Here's the 25' of 3/4" Manila rope I picked up. I wanted to get 1" rope, but that was nearly twice the price for the extra 1/4". I bought more than I needed, figuring it was better to have an extra 5' than to come up short. Plus, I didn't entirely trust my measurements.

And here's the hole the rope goes through.

With all the ornamental cuts completed, it was time to flame treat the wood. I wasn't sure how the pressure-treated wood would react to fire--I know it's not advisable to burn it--so I just lightly singed it to increase the color contrast and accentuate the grain. Unlike the other wood I've worked with on the tiki bar, I did not rub it down with a wire brush afterward.

The difference between the scorched and non-scorched posts was striking.

After scorching, I applied a coat of Flood UV weatherproofing, natural wood semi-transparent tint. With pressure-treated wood this was not strictly necessary. But because it was pressure-treated wood, it had a greenish, coppery look to it which was out of place in my tiki bar. The Flood coating, combined with the scorching, darkened the surface to an earthy brown suitable for the tiki bar. It's all about aesthetics!

The next challenge was how to attach the posts to the deck? I removed planking (remember those deck screws? Easy-on, easy-off!). Then I secured the post in place using clamps. I used a carpenter's level to ensure the post was vertical.

The view from the back side.

I used this long drill bit to drill all the way through the posts and the cross beam supporting the deck. Two holes per post.

I secured the posts to the cross beam with long carriage bolts. Washers and nuts completed the assembly. I tightened them as much as I could muscle, until there was no give in the post. In the interim, the posts have loosened up somewhat, so I need to go re-tighten at some point.

I cut the deck planks to fit around the posts. Each cut surface I applied more Flood UV weather sealant.

Then I ran the rope through the posts to complete the effect. I thought it looked very good.

But I wasn't finished. I realized that decks aren't terribly exotic. There's nothing wrong with a deck, mind you, but it didn't bring any significant added value to the tiki aesthetic. But tiki is about escapism and illusion. It's all in the presentation. I hit upon a simple, and slightly silly work around: I'd router out a sign that would transform the deck.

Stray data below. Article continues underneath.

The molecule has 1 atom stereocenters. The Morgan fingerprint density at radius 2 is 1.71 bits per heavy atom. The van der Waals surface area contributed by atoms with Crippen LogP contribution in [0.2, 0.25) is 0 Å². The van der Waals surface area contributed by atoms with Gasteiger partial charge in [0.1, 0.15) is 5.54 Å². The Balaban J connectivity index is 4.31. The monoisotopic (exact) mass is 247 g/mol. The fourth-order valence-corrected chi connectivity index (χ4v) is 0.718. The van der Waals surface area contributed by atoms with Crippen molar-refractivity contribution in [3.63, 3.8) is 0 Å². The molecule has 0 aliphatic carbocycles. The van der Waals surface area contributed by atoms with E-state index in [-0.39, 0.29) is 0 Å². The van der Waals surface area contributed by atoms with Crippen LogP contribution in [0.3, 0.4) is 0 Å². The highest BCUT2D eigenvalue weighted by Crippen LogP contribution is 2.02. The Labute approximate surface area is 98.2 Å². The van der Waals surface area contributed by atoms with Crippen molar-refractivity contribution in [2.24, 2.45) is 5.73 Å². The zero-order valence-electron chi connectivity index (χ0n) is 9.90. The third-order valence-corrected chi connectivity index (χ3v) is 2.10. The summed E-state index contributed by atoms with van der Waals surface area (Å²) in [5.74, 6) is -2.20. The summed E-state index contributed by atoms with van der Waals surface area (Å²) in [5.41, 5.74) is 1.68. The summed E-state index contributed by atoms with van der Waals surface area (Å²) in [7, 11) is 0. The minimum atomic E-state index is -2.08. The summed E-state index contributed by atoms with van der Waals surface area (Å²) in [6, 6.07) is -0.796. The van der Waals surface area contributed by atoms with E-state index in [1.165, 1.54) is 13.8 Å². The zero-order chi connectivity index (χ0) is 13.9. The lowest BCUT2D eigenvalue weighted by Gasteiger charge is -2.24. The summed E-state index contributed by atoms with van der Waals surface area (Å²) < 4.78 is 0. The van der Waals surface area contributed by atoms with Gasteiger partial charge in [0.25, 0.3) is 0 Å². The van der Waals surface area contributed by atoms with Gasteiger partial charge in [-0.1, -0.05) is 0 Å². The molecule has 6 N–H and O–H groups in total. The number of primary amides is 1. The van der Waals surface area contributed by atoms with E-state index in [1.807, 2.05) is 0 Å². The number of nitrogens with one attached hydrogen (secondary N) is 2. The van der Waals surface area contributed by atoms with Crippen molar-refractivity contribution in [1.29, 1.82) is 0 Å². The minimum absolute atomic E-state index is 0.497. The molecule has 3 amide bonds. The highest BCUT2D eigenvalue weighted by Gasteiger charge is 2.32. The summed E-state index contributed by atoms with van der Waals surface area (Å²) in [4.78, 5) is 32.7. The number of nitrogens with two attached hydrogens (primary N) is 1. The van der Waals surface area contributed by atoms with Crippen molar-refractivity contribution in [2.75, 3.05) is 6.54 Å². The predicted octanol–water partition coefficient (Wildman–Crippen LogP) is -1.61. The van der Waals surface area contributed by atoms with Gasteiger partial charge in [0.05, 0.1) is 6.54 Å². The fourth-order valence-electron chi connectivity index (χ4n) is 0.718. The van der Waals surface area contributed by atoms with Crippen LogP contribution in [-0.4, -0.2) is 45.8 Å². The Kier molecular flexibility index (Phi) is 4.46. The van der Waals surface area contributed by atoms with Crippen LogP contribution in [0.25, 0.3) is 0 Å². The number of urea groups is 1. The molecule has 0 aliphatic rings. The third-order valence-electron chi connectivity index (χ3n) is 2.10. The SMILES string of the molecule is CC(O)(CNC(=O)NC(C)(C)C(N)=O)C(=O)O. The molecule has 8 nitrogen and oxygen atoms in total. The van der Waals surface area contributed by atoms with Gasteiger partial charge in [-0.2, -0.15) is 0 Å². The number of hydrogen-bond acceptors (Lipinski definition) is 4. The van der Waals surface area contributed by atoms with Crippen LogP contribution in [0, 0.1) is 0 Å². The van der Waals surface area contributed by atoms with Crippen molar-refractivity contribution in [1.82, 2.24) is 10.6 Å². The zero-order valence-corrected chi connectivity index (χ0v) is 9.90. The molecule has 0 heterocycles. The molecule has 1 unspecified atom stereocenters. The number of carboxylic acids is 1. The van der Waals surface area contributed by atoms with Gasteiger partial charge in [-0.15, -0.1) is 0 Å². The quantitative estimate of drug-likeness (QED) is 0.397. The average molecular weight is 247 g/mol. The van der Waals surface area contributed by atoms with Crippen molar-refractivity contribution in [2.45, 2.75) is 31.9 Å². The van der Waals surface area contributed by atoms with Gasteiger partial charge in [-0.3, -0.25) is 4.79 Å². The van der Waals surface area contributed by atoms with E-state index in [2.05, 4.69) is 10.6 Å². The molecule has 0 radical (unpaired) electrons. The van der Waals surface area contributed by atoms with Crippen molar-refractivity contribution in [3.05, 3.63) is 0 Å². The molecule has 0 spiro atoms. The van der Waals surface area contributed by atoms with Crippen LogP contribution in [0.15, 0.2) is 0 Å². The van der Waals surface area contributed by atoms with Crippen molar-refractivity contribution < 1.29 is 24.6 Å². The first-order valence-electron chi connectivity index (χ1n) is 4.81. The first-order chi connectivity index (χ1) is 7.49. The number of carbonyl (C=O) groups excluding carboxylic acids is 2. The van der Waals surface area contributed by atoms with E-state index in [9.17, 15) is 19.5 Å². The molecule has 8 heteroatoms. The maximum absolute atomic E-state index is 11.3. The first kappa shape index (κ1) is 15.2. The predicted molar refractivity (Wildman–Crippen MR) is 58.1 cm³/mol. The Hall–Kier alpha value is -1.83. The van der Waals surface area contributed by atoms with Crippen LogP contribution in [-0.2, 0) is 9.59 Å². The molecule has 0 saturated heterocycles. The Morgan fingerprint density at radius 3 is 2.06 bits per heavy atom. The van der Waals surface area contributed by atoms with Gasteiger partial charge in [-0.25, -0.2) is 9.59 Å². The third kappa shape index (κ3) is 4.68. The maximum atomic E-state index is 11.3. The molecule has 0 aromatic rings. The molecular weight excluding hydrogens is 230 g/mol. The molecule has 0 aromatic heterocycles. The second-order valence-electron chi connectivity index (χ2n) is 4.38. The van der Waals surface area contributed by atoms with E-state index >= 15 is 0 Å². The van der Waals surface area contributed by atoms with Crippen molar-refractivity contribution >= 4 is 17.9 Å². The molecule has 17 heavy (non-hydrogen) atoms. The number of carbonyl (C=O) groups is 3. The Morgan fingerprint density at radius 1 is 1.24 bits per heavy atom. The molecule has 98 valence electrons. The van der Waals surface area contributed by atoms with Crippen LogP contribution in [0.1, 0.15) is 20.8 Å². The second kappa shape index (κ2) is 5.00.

Scrap plywood wasn't the best material for the job, but it was plentiful for me. I printed out a template, routered the letters then gave the sign a light torching before applying my trusty Minwax Special Walnut stain, followed by black paint for the letters and a topcoat of spar urethane to weatherproof it. A couple of eye loops went into the top for hanging.

Like magic, the old deck was transformed into Hula Stage! Again, it's all in the presentation.

I wasn't quite finished. No white walls, as Bamboo Ben would say. The old paint on the fiber cement siding was dull and greying. So I painted the trim around the windows with Olympic One "Fudge Truffle" then followed on the wall proper with "Doeskin" or somesuch. That wall faces due west and receives almost no shelter from sun or rain, so bamboo or lauhala matting would only last a few years at best. For now, paint seems our best option until we come up with something more permanent and durable. But you know what? The paint itself is a vast improvement.

Sometimes the most simple things make a huge difference. It took from January through May to complete the deck restoration. That's a huge amount of time and often I felt I was making zero progress. Fortunately, I now feel like I've made some real progress on the tiki bar and have achieved some major milestones. That's always nice!

Now Playing: Marty Robbins Hawaii's Calling Me
Chicken Ranch Central